Date of Award
Medical Doctor (MD)
Daniel H. Wiznia
Introduction: Preoperative risk management has been introduced as an avenue to improve postoperative outcomes for patients considering total joint arthroplasty (TJA). However, preoperative risk management programs may be contributing to healthcare disparities by preventing certain patient populations from accessing TJA care.Methods: We performed a systematic literature review to better understand potential impacts of preoperative risk management programs on healthcare disparities related to postoperative outcomes following TJA. In addition, we performed an additional study to determine the use of preoperative cutoffs for hemoglobin A1c and body mass index (BMI) at the top orthopaedic institutions as well as the availability of resources for weight loss, smoking cessation, and dental care. Results: Our literature review found a total of 12 studies that described the implementation of comprehensive risk management programs. The majority of these programs utilized artificial cutoffs for hemoglobin A1c and BMI and did not perform stratified analyses to assess the impact of preoperative risk management programs on specific patient populations. We found similar trends in our complementary study as the majority of top orthopaedic institutions utilized cutoffs for hemoglobin A1c and BMI while providing limited resources for smoking cessation and dental care. Conclusions: Preoperative risk management programs have the potential to improve patient outcomes, however care must be taken to ensure that these programs are not further contributing to healthcare disparities in orthopaedics.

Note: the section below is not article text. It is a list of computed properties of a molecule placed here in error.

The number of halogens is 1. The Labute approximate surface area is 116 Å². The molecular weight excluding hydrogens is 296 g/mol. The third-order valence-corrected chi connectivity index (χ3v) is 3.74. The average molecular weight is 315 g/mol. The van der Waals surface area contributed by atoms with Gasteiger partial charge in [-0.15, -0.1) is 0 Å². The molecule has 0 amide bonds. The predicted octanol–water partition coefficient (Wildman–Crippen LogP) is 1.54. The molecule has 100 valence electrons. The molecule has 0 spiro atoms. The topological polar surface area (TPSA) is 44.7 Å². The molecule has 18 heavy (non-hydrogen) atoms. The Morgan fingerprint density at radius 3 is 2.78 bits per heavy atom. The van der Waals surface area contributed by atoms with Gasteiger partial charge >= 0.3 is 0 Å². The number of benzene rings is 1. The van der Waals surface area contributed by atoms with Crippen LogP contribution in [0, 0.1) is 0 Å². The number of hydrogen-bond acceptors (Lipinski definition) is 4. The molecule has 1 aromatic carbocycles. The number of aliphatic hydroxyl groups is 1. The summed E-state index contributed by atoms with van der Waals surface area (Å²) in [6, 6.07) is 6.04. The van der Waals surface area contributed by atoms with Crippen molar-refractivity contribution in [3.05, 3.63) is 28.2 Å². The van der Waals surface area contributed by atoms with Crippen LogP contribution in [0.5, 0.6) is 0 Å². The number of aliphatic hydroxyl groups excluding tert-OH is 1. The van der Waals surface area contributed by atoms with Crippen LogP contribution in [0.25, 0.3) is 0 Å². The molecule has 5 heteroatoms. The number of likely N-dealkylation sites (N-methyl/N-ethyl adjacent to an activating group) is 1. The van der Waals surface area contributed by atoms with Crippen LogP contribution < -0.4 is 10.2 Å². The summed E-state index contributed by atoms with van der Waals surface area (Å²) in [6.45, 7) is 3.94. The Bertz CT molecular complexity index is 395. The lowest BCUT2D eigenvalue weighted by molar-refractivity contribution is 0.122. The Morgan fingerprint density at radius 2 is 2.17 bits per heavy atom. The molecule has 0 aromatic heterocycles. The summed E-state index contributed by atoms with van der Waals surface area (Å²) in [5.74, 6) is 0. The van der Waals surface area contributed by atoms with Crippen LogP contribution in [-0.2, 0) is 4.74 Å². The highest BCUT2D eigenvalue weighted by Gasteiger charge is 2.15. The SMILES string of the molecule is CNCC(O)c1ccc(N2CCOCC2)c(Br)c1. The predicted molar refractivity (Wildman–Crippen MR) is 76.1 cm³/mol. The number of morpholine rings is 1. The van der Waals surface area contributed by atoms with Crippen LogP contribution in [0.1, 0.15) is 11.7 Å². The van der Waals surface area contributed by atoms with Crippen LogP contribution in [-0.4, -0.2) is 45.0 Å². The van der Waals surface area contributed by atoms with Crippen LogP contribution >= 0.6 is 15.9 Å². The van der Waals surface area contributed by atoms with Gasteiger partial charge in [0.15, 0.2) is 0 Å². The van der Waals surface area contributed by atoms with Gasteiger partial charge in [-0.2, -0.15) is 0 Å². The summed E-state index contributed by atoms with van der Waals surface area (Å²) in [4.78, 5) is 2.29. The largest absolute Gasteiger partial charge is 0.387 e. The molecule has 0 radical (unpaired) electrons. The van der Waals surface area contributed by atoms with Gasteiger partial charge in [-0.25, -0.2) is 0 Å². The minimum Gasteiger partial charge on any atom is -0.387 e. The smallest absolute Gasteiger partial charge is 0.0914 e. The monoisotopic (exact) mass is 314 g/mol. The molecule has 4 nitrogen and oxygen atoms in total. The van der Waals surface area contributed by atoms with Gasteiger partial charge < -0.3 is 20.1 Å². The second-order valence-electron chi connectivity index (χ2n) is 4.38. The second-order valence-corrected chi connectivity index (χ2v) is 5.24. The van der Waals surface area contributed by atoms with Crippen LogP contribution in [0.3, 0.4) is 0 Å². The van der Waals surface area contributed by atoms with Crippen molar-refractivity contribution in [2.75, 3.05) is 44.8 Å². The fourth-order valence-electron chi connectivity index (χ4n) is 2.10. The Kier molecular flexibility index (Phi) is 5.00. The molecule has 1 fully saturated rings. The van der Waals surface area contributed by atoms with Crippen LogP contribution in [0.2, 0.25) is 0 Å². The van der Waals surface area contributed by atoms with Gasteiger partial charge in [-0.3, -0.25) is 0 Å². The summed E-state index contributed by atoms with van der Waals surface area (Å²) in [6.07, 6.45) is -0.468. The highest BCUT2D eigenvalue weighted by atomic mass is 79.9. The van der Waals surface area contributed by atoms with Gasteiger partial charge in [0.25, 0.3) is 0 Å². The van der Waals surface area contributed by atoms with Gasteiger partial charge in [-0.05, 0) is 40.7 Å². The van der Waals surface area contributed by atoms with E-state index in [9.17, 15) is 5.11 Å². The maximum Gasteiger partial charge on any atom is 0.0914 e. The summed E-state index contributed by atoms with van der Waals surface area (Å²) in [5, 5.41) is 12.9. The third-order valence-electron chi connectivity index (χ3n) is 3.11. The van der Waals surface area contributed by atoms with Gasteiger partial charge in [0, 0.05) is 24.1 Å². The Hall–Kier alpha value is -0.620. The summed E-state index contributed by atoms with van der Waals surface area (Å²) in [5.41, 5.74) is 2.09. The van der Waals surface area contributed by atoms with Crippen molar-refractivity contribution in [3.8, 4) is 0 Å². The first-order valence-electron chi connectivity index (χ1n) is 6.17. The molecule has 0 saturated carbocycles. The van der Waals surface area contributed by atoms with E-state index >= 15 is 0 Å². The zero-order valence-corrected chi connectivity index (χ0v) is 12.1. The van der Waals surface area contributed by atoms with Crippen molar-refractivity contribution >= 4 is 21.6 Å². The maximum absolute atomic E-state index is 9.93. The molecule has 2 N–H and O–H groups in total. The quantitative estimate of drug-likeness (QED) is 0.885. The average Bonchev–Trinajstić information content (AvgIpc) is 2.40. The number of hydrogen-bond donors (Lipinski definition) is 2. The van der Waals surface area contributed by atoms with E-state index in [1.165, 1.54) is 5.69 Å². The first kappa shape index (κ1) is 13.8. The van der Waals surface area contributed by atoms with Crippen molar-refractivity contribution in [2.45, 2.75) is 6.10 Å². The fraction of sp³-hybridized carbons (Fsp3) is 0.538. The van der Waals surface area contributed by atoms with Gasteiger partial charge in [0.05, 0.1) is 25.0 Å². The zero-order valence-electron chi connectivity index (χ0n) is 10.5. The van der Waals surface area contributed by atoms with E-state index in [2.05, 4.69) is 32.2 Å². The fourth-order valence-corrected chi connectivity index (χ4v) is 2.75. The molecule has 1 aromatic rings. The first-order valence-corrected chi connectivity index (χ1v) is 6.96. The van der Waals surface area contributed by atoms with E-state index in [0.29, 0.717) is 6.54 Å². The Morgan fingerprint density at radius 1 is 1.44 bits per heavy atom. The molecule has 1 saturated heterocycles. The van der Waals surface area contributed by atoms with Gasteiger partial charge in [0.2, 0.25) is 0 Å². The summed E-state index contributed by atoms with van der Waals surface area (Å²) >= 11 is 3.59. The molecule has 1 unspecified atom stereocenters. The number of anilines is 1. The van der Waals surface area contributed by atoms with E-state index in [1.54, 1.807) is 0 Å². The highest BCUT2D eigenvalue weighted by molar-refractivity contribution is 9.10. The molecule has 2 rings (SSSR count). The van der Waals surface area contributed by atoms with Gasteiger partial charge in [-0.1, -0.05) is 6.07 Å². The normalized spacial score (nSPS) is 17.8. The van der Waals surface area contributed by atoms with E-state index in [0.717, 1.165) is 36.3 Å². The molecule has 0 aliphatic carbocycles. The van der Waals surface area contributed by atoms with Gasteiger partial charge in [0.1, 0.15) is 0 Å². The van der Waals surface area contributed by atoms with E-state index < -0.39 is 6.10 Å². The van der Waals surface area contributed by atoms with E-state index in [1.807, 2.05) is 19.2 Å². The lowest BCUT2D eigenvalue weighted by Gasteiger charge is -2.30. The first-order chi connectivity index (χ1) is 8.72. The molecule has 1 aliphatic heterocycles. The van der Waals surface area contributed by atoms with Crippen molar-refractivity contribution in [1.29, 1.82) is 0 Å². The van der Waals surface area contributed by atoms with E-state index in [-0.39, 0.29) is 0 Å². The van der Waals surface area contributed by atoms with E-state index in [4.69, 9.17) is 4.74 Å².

Dlott, Chloe Connolly, "Healthcare Disparities In Preoperative Risk Management For Total Joint Arthroplasty" (2023). Yale Medicine Thesis Digital Library. 4176.